He then attended medical school and, at graduation, his parents again stayed with the Bechtels. When Sydney married, both families attended the wedding. He continued to stay in touch with the family as he had children and, later, grandchildren. Although Mrs. Bechtel can longer keep in touch with him, Sydney still does with her.

Other students that come to Mrs. Bechtel’s mind are a young woman from India and a student from Saudi Arabia, but no matter what part of the world the students came from, she has fond memories of these life-enriching experiences.  

And that cake had better be chocolate!

Eleanor Scheffey Bechtel was born Oct. 26, 1906, in Pottstown, Pa.; her two brothers are now deceased. After having been graduated from Pottstown High School, she attended Wilson College in Chambersburg, Pa.

Married in 1936, Mrs. Bechtel and her husband, Jesse Bertolet Bechtel, had one daughter, Susan Bechtel Parker, who now lives in Lower Macungie Township. She has three grandchildren, Sara Parker Henderson of Madison, N.J., Rebecca Parker Abbott of Hockessin, Del., and Thomas Bechtel Parker of Mendham, N.J., and eight great-grandchildren.

Eleanor and her husband, an engineer with the DuPont Corp., traveled the world in retirement.

Currently a member of First Presbyterian Church of Allentown, she had worked before her marriage for the Insurance Company of North America in Philadelphia, where she was an administrative assistant to the executive vice president. Later in life, she worked as secretary to the superintendent of schools in Upper Darby, Pa.

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Resident’s musical contributions honored with original score

Janet Clark, far right in back row, for whom a march was written, takes part in the Cumberland Crossings Ukulele Club. Front, l-r, are Marianne Essl, Don Bletz, John Nystrom, and Ann Whitesel; back, l-r, are Dr. Craig Jurgensen, who teaches the class; Tom Wilborn; Jan Bigelow, village executive director; and Clark.

The residents of Cumberland Crossings, a Diakon Senior Living Community in Carlisle, Pa., have long enjoyed the musical contributions of their own Janet Clark, so when the opportunity to honor her presented itself, one resident jumped at the chance.

“When it was rumored that a member of the Greater Harrisburg Concert Band was looking for a commission for an ‘upbeat, toe-tapper American-style march with flowing, nostalgic melodies over traditional march rhythms,’ it fairly shouted the name Janet Clark,” says the resident, who wishes to remain anonymous.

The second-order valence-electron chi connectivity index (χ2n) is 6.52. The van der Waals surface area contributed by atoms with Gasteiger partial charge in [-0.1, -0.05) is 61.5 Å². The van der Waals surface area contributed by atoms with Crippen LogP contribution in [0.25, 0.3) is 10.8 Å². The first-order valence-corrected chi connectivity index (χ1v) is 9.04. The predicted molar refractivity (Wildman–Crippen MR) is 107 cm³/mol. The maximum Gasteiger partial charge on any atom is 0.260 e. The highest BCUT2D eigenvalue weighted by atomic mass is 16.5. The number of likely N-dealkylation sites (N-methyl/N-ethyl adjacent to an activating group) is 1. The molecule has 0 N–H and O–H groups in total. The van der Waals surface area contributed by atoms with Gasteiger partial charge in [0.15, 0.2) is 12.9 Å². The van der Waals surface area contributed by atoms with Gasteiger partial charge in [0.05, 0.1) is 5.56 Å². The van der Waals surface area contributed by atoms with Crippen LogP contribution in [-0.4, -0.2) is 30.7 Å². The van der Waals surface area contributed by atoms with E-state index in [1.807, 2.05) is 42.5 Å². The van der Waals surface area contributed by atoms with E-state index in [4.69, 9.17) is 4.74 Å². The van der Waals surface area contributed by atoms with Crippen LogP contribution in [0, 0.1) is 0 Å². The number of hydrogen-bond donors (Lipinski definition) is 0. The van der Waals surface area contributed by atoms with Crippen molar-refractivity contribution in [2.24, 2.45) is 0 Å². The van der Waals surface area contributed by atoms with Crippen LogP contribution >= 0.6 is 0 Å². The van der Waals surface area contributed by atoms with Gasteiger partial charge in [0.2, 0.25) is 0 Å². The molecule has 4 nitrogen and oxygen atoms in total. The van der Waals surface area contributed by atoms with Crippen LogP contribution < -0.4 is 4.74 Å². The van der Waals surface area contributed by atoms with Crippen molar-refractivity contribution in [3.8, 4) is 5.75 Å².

“Those of us who have enjoyed her efforts over a period of years feel inadequate to thank her for all she has done for us.  It seemed to me that the most fitting thank-you would be in the form of something she truly loves—music!”

'This will be a gift that will keep on giving!'

Therefore, in late summer, the concert band debuted the “Cumberland Crossing March” during its annual performance on the senior living campus. The composer presented Clark with a copy of the music following the show.

In this photograph that appeared in the August 2013 eDiakonnect, Janet Clark, left, receives the commission for the march, given by an anonymous donor in her honor, from composer Dr. Michael A. Harcrow, second from left. Dr. William Stowman, conductor, and Jan Bigelow, Cumberland Crossings executive director, look on.

The honor is not only appropriate, but also well-deserved, says Jan Bigelow, Cumberland Crossings’ executive director. “Since Janet created the College of the Arts at Cumberland Crossings a few years ago, she has produced a resident choir, a resident bell choir, and numerous plays, as well as performances at memorial services and holiday concerts.”

With that in mind, Bigelow has encouraged Clark to adapt the selection for the hand bell and resident choirs and put lyrics to the music—a request the resident donor wholeheartedly endorses.

“It appears that this will be a gift that keeps on giving—to everyone at Cumberland Crossings” and the wider community, she says.